The voltage-gated potassium channel Shaker promotes sleep via thermosensitive GABA transmission

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dc.contributor.author Kim, Ji-hyung ko
dc.contributor.author Ki, Yoonhee ko
dc.contributor.author Lee, Hoyeon ko
dc.contributor.author Hur, Moon Seong ko
dc.contributor.author Baik, Bukyung ko
dc.contributor.author Hur, Jin-Hoe ko
dc.contributor.author Nam, Dougu ko
dc.contributor.author Lim, Chunghun ko
dc.date.available 2020-04-23T10:15:14Z -
dc.date.created 2020-04-17 ko
dc.date.issued 2020-04 ko
dc.identifier.citation COMMUNICATIONS BIOLOGY, v.3, no.1, pp.174 ko
dc.identifier.issn 2399-3642 ko
dc.identifier.uri https://scholarworks.unist.ac.kr/handle/201301/31988 -
dc.description.abstract Genes and neural circuits coordinately regulate animal sleep. However, it remains elusive how these endogenous factors shape sleep upon environmental changes. Here, we demonstrate that Shaker (Sh)-expressing GABAergic neurons projecting onto dorsal fan-shaped body (dFSB) regulate temperature-adaptive sleep behaviors in Drosophila. Loss of Sh function suppressed sleep at low temperature whereas light and high temperature cooperatively gated Sh effects on sleep. Sh depletion in GABAergic neurons partially phenocopied Sh mutants. Furthermore, the ionotropic GABA receptor, Resistant to dieldrin (Rdl), in dFSB neurons acted downstream of Sh and antagonized its sleep-promoting effects. In fact, Rdl inhibited the intracellular cAMP signaling of constitutively active dopaminergic synapses onto dFSB at low temperature. High temperature silenced GABAergic synapses onto dFSB, thereby potentiating the wake-promoting dopamine transmission. We propose that temperature-dependent switching between these two synaptic transmission modalities may adaptively tune the neural property of dFSB neurons to temperature shifts and reorganize sleep architecture for animal fitness. Ji-hyung Kim and Yoonhee Ki et al. show that low temperatures suppress sleep in Drosophila by increasing GABA transmission in Shaker-expressing GABAergic neurons projecting onto the dorsal fan-shaped body, while high temperatures potentiate dopamine-induced arousal by reducing GABA transmission. This study highlights a role for Shaker in sleep modulation via a temperature-dependent switch in GABA signaling. ko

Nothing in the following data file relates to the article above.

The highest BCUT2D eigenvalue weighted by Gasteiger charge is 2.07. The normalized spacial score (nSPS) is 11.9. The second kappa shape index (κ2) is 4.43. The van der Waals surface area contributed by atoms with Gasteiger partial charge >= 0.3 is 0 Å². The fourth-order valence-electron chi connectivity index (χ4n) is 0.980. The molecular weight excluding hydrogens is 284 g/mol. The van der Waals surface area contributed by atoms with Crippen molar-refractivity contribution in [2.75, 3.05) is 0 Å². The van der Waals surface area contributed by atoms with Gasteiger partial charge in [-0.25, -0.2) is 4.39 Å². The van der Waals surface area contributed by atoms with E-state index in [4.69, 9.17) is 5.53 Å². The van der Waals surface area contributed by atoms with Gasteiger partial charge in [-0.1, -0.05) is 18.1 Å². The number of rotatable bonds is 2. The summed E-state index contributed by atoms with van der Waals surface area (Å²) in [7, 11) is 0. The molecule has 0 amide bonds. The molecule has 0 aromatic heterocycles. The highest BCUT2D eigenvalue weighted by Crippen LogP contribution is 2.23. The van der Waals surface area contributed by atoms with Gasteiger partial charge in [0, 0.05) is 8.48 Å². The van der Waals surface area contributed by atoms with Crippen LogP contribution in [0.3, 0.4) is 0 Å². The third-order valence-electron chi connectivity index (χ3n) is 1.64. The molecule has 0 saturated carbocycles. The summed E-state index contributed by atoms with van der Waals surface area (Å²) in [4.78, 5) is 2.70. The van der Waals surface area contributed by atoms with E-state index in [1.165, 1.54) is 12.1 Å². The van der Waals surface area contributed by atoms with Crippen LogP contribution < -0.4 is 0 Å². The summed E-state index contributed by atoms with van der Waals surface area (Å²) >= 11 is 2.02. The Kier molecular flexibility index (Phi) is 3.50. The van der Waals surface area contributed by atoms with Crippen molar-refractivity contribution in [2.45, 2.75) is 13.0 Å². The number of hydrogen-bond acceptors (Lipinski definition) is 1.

dc.language 영어 ko
dc.publisher NATURE PUBLISHING GROUP ko
dc.title The voltage-gated potassium channel Shaker promotes sleep via thermosensitive GABA transmission ko
dc.type ARTICLE ko
dc.identifier.scopusid 2-s2.0-85083478343 ko
dc.identifier.wosid 000528742400002 ko
dc.type.rims ART ko
dc.identifier.doi 10.1038/s42003-020-0902-8 ko
dc.identifier.url https://www.nature.com/articles/s42003-020-0902-8 ko
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